An excerpt from a pre-Macintosh presentation in which he formulates a favorite analogy
Apple (AAPL) had recently taken out a two-page ad in Scientific American that quoted Jobs comparing personal computers to "bicycles for the mind," and Holt in 1981 issued an edict that all references to Macintosh should henceforth be changed to Bicycle.
For a few weeks, Rod would reprimand anyone who called it "Macintosh" in his presence, but the new name never acquired any momentum. Finally, around a month after his original order, after someone called it "Macintosh" again, he threw up his hands in exasperation and told us, "I give up! You can call it Macintosh if you want. It's only a code name, anyway."
An early reference to the bicycle analogy showed up this week in a Steve Jobs presentation circa 1980. The full 22-minute video was donated to the Computer Museum by Regis McKenna and can be seen here.
In the one-minute excerpt below, Jobs -- looking like the computer pirate he fashioned himself to be -- begins to make the analogy, but doesn't quite drive it home.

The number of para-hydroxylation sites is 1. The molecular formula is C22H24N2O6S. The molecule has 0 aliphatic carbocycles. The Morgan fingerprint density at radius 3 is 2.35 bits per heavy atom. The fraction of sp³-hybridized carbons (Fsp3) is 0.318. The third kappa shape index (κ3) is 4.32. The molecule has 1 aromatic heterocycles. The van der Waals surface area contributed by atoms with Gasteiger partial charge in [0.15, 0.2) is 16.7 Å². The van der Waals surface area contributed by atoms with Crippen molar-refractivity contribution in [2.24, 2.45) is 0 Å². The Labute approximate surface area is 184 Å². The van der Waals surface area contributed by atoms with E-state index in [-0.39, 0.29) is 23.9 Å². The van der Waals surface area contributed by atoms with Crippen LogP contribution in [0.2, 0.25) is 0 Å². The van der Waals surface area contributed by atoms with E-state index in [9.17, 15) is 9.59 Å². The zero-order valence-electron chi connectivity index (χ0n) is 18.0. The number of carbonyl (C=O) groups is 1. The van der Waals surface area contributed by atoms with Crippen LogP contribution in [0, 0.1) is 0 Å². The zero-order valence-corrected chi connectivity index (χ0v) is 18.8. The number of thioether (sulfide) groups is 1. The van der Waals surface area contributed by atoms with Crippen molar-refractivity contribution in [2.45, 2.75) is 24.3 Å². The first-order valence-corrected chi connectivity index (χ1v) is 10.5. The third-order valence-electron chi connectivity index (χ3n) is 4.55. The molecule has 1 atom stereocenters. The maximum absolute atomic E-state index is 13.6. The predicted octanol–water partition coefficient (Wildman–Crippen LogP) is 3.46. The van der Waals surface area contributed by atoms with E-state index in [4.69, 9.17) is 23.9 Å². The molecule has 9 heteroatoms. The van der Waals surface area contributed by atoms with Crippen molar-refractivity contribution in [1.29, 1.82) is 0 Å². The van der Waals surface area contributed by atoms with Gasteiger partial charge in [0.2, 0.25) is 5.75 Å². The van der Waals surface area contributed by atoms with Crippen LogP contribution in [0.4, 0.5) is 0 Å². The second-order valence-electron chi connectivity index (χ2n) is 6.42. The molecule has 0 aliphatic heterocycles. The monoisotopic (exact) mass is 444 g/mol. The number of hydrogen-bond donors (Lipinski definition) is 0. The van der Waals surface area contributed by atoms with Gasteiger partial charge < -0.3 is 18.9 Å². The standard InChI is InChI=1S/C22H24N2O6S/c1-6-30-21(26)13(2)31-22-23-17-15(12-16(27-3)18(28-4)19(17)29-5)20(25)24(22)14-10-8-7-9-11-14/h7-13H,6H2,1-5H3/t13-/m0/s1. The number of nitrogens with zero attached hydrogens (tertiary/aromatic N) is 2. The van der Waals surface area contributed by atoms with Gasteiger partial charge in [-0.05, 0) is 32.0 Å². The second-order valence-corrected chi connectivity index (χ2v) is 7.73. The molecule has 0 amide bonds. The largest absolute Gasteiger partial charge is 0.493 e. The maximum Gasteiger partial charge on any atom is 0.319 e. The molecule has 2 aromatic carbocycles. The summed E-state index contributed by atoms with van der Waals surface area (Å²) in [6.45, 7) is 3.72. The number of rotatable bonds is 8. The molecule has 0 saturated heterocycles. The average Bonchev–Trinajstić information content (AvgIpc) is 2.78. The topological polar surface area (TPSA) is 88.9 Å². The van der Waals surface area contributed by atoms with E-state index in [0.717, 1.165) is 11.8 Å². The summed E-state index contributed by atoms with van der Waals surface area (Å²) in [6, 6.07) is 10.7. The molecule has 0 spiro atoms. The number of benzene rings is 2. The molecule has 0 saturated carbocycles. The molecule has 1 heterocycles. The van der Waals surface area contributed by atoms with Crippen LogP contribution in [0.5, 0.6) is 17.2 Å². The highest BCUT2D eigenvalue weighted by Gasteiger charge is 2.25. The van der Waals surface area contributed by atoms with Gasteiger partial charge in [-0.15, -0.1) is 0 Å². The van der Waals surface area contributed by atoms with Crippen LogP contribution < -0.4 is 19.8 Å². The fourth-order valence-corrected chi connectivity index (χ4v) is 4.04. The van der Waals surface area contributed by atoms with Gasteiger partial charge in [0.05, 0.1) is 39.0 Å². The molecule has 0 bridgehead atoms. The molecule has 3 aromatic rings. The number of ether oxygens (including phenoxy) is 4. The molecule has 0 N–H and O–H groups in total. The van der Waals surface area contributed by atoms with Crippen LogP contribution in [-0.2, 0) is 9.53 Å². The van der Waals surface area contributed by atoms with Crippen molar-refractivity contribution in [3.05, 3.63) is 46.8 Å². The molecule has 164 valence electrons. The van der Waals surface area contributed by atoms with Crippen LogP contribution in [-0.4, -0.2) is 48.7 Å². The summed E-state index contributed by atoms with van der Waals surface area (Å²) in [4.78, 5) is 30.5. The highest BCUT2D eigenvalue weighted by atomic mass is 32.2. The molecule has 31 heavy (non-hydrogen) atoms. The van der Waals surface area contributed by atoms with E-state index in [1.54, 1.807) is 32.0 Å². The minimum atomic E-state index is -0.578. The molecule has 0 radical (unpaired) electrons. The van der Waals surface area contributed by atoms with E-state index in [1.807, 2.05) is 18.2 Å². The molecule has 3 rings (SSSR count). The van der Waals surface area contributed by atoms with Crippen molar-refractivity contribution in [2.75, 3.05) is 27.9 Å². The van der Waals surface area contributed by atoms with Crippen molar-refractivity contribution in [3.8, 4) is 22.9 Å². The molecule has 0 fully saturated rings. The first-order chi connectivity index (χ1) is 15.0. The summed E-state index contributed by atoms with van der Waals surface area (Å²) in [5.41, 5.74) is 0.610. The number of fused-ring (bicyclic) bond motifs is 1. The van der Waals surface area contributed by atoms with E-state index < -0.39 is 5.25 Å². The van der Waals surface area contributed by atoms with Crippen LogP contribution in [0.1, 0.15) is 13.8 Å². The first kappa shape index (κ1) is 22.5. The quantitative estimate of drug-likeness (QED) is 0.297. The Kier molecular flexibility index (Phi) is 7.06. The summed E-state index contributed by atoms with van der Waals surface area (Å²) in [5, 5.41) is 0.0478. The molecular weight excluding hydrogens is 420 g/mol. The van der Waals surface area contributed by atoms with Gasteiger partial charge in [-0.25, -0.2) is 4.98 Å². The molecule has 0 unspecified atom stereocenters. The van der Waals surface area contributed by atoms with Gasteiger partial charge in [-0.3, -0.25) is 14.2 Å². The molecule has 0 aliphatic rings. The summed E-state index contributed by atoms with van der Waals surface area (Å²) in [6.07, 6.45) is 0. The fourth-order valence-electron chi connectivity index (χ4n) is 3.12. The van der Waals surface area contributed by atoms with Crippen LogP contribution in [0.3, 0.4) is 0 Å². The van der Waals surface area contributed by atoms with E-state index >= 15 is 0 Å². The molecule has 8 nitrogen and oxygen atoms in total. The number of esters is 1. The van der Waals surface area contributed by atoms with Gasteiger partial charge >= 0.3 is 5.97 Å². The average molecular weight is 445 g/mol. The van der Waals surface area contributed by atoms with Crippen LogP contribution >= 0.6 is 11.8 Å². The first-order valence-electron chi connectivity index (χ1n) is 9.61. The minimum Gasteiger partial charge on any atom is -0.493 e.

The analogy lives on as the logo for the Apple University Consortium:
What do these three have to do with one another? Frank Rich finds a thread
"Nothing has revealed how much the class warriors of the right and left of our time have in common," writes Frank Rich in the Oct. 23 issue of New York Magazine, "than the national outpouring after Steve Jobs's death."
Rich, who left his high-profile perch on the OpEd page of the New York Times earlier this year to be MOREPhilip Elmer-DeWitt - Nov 6, 2011 3:00 PM ET
|America's economic mobility myth|
|Treasury closes the book on GM bailout with final stock sale|
|Where should you put your money now?|
|The economy: The 2014 outlook|
|Snowden docs had NYTimes exec fearing for his life|